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Anchor: We're live today in the Democratic Republic of Niberia. As we go on air, we're getting reports that thousands of troops...loyal to General Charles Motomba's Revolutionary Freedom Front... are moving towards the capital of Dénué.

What does "capital of Dénué" mean?

Source: The International (2009)

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    The modern tendency is to discard of in such contexts. Hence ...are moving towards the capital Dénué Where there could be a comma after "capital", more explicitly calling attention to the fact that "the capital" and "Dénué" are in an appositive relationship; both noun phrases refer to the same thing. Aug 22 at 17:04
  • @FumbleFingers Sounds like an answer to me
    – gotube
    Aug 23 at 14:55
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    @gotube: It's a fairly uncommon usage that I don't know much about. I think it's definition 22 in the full OED (took me long enough just to get that far through the huge list! :) Connecting two nouns, of which the former denotes the class of which the latter is a particular example, or of which the former is a connotative and the latter a denotative term (i.e. genitive of definition or specializing genitive). We still sometimes say things like the city of Dublin, but the OED refers to ‘the River Thames’, formerly ‘the River of Thames’, which sounds totally "alien" to me. Aug 23 at 17:16
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In this context, it could have two meanings.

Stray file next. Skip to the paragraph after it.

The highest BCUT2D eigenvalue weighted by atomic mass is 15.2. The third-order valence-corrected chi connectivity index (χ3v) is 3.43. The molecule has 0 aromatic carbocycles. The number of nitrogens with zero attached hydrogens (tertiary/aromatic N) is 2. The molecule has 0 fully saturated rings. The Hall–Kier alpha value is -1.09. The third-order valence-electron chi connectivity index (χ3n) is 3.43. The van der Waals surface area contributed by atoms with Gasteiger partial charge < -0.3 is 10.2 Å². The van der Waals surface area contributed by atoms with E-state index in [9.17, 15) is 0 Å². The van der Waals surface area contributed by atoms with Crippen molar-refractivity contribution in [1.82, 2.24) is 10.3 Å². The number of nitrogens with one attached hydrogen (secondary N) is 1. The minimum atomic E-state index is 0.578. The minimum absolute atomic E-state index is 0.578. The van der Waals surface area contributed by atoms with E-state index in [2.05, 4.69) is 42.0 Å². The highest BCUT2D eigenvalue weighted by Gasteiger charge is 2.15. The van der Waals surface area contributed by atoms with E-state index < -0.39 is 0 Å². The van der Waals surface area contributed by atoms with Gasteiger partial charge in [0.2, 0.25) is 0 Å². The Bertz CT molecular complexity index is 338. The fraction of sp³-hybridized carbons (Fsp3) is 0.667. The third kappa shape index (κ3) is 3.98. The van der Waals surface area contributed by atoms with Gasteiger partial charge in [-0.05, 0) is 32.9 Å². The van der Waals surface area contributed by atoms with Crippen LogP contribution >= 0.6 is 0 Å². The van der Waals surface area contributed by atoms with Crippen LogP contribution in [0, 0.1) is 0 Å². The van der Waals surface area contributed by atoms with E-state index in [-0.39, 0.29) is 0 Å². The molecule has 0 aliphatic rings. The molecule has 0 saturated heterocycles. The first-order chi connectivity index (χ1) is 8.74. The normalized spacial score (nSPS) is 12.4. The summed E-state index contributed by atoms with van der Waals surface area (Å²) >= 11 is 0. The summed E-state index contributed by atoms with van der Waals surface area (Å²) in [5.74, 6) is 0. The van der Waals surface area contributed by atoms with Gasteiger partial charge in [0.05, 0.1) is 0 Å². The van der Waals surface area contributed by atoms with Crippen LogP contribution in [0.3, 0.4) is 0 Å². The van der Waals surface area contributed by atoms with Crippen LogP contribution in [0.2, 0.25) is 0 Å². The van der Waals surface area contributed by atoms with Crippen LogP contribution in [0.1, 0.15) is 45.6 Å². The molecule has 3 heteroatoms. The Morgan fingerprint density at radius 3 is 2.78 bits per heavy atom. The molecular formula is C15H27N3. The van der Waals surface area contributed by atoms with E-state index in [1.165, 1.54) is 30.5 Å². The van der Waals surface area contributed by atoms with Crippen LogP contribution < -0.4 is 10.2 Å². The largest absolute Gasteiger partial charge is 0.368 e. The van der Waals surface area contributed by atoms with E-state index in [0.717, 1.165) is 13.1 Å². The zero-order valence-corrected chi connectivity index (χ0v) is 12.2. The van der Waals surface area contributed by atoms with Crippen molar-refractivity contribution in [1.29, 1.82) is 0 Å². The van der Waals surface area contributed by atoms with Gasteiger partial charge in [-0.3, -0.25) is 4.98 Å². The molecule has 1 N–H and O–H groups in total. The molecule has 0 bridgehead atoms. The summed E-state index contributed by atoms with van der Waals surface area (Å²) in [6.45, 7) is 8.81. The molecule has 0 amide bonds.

The most literal interpetation is that the rebels are moving towards some unnamed city which is the capital of a region or province called Dénué.

However what the anchor person probably meant is that the rebels are moving towards the capital city of Niberia, and this city is called Dénué. If you were writing this you would probably say "are moving towards the capital, Dénué". However a comma is difficult to pronounce so the anchor inserted "of" without really thinking about it.

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    I agree that the second case is what is probably meant, and "the capital of Dénué" is shorthand for "the capital, which has the name of Dénué."
    – randomhead
    Aug 22 at 17:04
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From the full (subscription only) Oxford English Dictionary...

of (preposition) sub-definition 22
Connecting two nouns, of which the former denotes the class of which the latter is a particular example, or of which the former is a connotative and the latter a denotative term (i.e. genitive of definition or specializing genitive).

The OED's most recent citation for the usage is The Independent (newspaper) 12 Oct 1995...

Lift-surfing was first suspected in the London borough of Greenwich eight years ago.

Apparently the format was once used in contexts like the river of Thames - we no longer say that, and the capital of Dublin has become quite rare. But the small village of XYZ is still "natural".


EDIT: I forgot to address the What does it mean? aspect of the question. As @Paul's answer points out, in principle the word of can normally be replaced by just a comma (or a dash, or the second term could be enclosed in brackets). The two noun phrases before and after that point are in an "appositive" relationship, where both refer to the same thing. So you could think of of here as having the meaning aka=also known as / which is called, if that helps

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